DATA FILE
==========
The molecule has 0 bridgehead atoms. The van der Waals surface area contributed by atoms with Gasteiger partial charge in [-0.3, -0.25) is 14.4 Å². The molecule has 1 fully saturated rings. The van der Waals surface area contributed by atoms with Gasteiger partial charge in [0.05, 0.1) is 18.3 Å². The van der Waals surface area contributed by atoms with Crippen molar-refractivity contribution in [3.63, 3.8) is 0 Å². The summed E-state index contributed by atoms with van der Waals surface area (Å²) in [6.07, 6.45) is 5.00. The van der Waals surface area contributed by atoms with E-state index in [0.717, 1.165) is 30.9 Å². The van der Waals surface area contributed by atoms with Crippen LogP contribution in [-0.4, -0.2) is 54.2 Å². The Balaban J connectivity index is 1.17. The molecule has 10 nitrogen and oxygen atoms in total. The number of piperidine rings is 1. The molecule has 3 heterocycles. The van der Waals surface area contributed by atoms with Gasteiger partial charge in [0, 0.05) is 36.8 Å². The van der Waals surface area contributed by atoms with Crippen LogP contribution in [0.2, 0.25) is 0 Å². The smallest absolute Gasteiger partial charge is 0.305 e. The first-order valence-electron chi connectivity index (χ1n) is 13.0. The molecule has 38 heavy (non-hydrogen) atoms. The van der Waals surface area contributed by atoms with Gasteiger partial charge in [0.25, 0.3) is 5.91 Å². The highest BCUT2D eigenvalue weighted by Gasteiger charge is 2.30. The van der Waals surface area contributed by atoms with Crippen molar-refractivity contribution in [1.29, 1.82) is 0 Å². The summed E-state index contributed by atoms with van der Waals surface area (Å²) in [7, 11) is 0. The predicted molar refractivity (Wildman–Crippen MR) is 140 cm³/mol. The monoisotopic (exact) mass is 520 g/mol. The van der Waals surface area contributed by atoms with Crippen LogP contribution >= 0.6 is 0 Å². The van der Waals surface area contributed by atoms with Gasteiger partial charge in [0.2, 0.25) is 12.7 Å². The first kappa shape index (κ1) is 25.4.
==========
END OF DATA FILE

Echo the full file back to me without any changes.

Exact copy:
The molecule has 0 bridgehead atoms. The van der Waals surface area contributed by atoms with Gasteiger partial charge in [-0.3, -0.25) is 14.4 Å². The molecule has 1 fully saturated rings. The van der Waals surface area contributed by atoms with Gasteiger partial charge in [0.05, 0.1) is 18.3 Å². The van der Waals surface area contributed by atoms with Crippen molar-refractivity contribution in [3.63, 3.8) is 0 Å². The summed E-state index contributed by atoms with van der Waals surface area (Å²) in [6.07, 6.45) is 5.00. The van der Waals surface area contributed by atoms with E-state index in [0.717, 1.165) is 30.9 Å². The van der Waals surface area contributed by atoms with Crippen LogP contribution in [-0.4, -0.2) is 54.2 Å². The Balaban J connectivity index is 1.17. The molecule has 10 nitrogen and oxygen atoms in total. The number of piperidine rings is 1. The molecule has 3 heterocycles. The van der Waals surface area contributed by atoms with Gasteiger partial charge in [0, 0.05) is 36.8 Å². The van der Waals surface area contributed by atoms with Crippen LogP contribution in [0.2, 0.25) is 0 Å². The smallest absolute Gasteiger partial charge is 0.305 e. The first-order valence-electron chi connectivity index (χ1n) is 13.0. The molecule has 38 heavy (non-hydrogen) atoms. The van der Waals surface area contributed by atoms with Gasteiger partial charge in [0.25, 0.3) is 5.91 Å². The highest BCUT2D eigenvalue weighted by Gasteiger charge is 2.30. The van der Waals surface area contributed by atoms with Crippen molar-refractivity contribution in [1.29, 1.82) is 0 Å². The summed E-state index contributed by atoms with van der Waals surface area (Å²) in [7, 11) is 0. The predicted molar refractivity (Wildman–Crippen MR) is 140 cm³/mol. The monoisotopic (exact) mass is 520 g/mol. The van der Waals surface area contributed by atoms with Crippen LogP contribution >= 0.6 is 0 Å². The van der Waals surface area contributed by atoms with Gasteiger partial charge in [0.2, 0.25) is 12.7 Å². The first kappa shape index (κ1) is 25.4.